Suez Canal construction
An Egyptian boy works at the site of an upgrading project on the Suez CanalReuters

Plans to develop a parallel Suez Canal will be financed by investment certificates, available to Egyptian individuals and corporations only.

There will be no limit on the amount that any party can buy, the country's finance minister said.

Hany Kadry Demain said the certificates could be bought by Egyptians working in the country in the Egyptian pound, while those living abroad may be able to buy the certificates in dollars or euros, according to reports in Egyptian state newspaper Ahram.

The investment certificates will have a five year lifetime with a 12% interest rate and will be issued by Egyptian state-owned banks, the Prime Minister Ibrahim Mahlab said in August.

The mega project was announced in early August by Egypt's President Abdel Fattah al-Sisi, who estimated the total cost to be around $4bn (£2.4bn, €3bn.)

Digging has already begun on the 72km waterway, which the Egyptian government ambitiously aims to finish in a year.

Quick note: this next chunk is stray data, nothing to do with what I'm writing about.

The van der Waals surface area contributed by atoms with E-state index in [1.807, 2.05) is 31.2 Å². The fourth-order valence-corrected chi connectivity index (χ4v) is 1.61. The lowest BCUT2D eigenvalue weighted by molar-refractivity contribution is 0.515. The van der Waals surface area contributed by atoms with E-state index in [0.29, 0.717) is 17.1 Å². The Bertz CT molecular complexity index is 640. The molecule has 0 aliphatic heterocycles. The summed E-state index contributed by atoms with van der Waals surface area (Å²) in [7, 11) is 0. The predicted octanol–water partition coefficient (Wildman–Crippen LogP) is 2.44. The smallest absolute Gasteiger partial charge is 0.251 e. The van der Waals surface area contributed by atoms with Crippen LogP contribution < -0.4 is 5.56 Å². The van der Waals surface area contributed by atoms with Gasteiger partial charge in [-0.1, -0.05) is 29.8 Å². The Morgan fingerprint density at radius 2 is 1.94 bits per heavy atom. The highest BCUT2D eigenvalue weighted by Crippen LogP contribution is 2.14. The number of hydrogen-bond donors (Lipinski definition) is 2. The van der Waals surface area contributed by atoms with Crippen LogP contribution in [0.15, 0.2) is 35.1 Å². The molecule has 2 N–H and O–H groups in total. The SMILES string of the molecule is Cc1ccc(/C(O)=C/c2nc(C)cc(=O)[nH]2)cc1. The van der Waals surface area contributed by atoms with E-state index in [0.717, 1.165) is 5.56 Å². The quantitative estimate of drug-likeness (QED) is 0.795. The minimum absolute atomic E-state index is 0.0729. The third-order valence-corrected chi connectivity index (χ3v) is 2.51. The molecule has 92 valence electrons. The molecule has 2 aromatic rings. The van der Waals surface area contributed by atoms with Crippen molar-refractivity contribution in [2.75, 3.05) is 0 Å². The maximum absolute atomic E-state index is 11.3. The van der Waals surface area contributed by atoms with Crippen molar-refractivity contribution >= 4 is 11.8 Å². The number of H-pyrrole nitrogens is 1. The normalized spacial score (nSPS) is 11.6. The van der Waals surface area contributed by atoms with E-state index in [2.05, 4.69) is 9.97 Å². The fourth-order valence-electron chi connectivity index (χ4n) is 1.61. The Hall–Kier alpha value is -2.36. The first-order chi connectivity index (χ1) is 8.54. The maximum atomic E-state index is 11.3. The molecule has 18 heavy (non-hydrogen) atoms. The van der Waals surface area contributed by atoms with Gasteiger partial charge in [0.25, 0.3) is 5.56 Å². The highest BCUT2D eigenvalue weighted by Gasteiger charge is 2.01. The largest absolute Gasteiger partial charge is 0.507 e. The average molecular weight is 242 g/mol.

In addition to the canal, the government's mega-project is set to include the construction of six tunnels that will link the Sinai peninsula with the governorates of Port Said and Ismalia. The overall cost of the infrastructure projects is anticipated to come in at $8.2bn.

Cairo has said the canal project is expected to boost the canal's annual revenues by 259%, up from $5.5bn to $13bn over the next four years.

While the government has stressed that only Egyptians are to be involved in financing the project, its sheer scale may require the backing of foreign investment at some stage.

"For a project of this size, there will be ample room for international investors, even if that does not materialise in the short term," said Tarek Osman, Political Counsellor for the Southern and Eastern Mediterranean at the European Bank for Reconstruction and Redevelopment.

"I also expect international financing to be a combination of development finance and various debt structures, in addition to principal investing," Osman told IBTimes UK.

The original Suez Canal, which opened in 1869, became a symbol of Egyptian national pride when it was nationalised in 1956, eventually sparking the Suez crisis.

It has provided the fastest shipping route between Europe and Asia and has propped up the country's finances since 2011, when the country's former President Hosni Mubarak was ousted amid massive street protests.

Three years of political, social and economic turmoil followed. The country's first elected president lasted around a year, before being ousted in a military coup amid popular protests in July 2013.

While revenues from tourism and foreign investment have plummeted, the canal has provided a regular income to government coffers.